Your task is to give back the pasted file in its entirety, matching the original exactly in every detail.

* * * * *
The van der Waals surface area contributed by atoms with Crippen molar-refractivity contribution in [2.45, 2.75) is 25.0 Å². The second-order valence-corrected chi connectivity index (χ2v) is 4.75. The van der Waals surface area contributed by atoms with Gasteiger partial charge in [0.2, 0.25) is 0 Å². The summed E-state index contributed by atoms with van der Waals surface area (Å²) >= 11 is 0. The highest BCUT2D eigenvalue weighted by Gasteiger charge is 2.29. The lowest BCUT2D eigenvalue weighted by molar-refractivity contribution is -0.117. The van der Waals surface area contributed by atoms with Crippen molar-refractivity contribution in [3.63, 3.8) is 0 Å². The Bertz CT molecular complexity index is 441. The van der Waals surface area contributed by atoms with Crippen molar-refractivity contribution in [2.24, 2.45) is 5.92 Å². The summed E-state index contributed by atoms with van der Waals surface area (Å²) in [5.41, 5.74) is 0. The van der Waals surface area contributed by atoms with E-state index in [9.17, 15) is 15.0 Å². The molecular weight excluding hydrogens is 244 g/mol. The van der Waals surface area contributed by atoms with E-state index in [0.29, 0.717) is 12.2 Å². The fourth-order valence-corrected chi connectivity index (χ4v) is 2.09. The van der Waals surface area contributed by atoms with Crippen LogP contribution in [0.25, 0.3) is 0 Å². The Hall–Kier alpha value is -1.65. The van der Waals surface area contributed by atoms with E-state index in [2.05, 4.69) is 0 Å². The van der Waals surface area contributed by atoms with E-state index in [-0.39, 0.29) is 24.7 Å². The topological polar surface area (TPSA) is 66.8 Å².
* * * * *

The van der Waals surface area contributed by atoms with Crippen molar-refractivity contribution in [2.45, 2.75) is 25.0 Å². The second-order valence-corrected chi connectivity index (χ2v) is 4.75. The van der Waals surface area contributed by atoms with Gasteiger partial charge in [0.2, 0.25) is 0 Å². The summed E-state index contributed by atoms with van der Waals surface area (Å²) >= 11 is 0. The highest BCUT2D eigenvalue weighted by Gasteiger charge is 2.29. The lowest BCUT2D eigenvalue weighted by molar-refractivity contribution is -0.117. The van der Waals surface area contributed by atoms with Crippen molar-refractivity contribution in [3.63, 3.8) is 0 Å². The Bertz CT molecular complexity index is 441. The van der Waals surface area contributed by atoms with Crippen molar-refractivity contribution in [2.24, 2.45) is 5.92 Å². The summed E-state index contributed by atoms with van der Waals surface area (Å²) in [5.41, 5.74) is 0. The van der Waals surface area contributed by atoms with E-state index in [9.17, 15) is 15.0 Å². The molecular weight excluding hydrogens is 244 g/mol. The van der Waals surface area contributed by atoms with E-state index in [0.29, 0.717) is 12.2 Å². The fourth-order valence-corrected chi connectivity index (χ4v) is 2.09. The van der Waals surface area contributed by atoms with Crippen LogP contribution in [0.25, 0.3) is 0 Å². The Hall–Kier alpha value is -1.65. The van der Waals surface area contributed by atoms with E-state index in [2.05, 4.69) is 0 Å². The van der Waals surface area contributed by atoms with E-state index in [-0.39, 0.29) is 24.7 Å². The topological polar surface area (TPSA) is 66.8 Å².